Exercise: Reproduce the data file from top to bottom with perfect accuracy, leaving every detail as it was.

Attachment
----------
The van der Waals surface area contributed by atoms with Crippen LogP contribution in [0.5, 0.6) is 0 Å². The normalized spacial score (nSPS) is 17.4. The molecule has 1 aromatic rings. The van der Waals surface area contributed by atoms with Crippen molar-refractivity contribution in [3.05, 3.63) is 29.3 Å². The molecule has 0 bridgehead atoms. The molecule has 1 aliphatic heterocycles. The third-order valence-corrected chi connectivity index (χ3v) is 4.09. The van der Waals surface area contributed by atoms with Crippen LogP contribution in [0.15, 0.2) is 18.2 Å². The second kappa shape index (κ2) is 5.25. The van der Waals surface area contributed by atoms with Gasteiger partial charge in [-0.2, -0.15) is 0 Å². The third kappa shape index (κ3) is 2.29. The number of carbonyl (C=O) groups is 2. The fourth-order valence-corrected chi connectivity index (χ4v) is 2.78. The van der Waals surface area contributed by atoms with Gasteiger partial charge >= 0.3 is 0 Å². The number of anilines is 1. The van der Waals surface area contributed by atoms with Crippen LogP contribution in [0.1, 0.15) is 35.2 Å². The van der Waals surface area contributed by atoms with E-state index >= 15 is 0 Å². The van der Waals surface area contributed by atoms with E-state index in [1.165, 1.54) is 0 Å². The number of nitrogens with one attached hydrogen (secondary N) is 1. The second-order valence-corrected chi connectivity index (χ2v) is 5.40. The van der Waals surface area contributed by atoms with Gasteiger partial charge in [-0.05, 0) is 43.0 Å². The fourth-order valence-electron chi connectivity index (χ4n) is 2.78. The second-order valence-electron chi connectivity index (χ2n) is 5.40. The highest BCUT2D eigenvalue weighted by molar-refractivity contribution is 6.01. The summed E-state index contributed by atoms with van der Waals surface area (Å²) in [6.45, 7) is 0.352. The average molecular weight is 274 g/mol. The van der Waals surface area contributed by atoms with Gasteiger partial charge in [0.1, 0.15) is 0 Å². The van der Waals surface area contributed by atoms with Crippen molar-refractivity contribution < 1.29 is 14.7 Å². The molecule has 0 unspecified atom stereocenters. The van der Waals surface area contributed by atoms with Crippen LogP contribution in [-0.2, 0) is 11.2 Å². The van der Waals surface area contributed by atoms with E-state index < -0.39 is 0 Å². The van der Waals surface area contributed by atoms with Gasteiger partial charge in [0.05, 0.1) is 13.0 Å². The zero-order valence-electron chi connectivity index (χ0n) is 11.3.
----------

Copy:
The van der Waals surface area contributed by atoms with Crippen LogP contribution in [0.5, 0.6) is 0 Å². The normalized spacial score (nSPS) is 17.4. The molecule has 1 aromatic rings. The van der Waals surface area contributed by atoms with Crippen molar-refractivity contribution in [3.05, 3.63) is 29.3 Å². The molecule has 0 bridgehead atoms. The molecule has 1 aliphatic heterocycles. The third-order valence-corrected chi connectivity index (χ3v) is 4.09. The van der Waals surface area contributed by atoms with Crippen LogP contribution in [0.15, 0.2) is 18.2 Å². The second kappa shape index (κ2) is 5.25. The van der Waals surface area contributed by atoms with Gasteiger partial charge in [-0.2, -0.15) is 0 Å². The third kappa shape index (κ3) is 2.29. The number of carbonyl (C=O) groups is 2. The fourth-order valence-corrected chi connectivity index (χ4v) is 2.78. The van der Waals surface area contributed by atoms with Gasteiger partial charge >= 0.3 is 0 Å². The number of anilines is 1. The van der Waals surface area contributed by atoms with Crippen LogP contribution in [0.1, 0.15) is 35.2 Å². The van der Waals surface area contributed by atoms with E-state index >= 15 is 0 Å². The van der Waals surface area contributed by atoms with E-state index in [1.165, 1.54) is 0 Å². The number of nitrogens with one attached hydrogen (secondary N) is 1. The second-order valence-corrected chi connectivity index (χ2v) is 5.40. The van der Waals surface area contributed by atoms with Gasteiger partial charge in [-0.05, 0) is 43.0 Å². The fourth-order valence-electron chi connectivity index (χ4n) is 2.78. The second-order valence-electron chi connectivity index (χ2n) is 5.40. The highest BCUT2D eigenvalue weighted by molar-refractivity contribution is 6.01. The summed E-state index contributed by atoms with van der Waals surface area (Å²) in [6.45, 7) is 0.352. The average molecular weight is 274 g/mol. The van der Waals surface area contributed by atoms with Gasteiger partial charge in [0.1, 0.15) is 0 Å². The van der Waals surface area contributed by atoms with Crippen molar-refractivity contribution < 1.29 is 14.7 Å². The molecule has 0 unspecified atom stereocenters. The van der Waals surface area contributed by atoms with Crippen LogP contribution in [-0.2, 0) is 11.2 Å². The van der Waals surface area contributed by atoms with E-state index < -0.39 is 0 Å². The van der Waals surface area contributed by atoms with Gasteiger partial charge in [0.05, 0.1) is 13.0 Å². The zero-order valence-electron chi connectivity index (χ0n) is 11.3.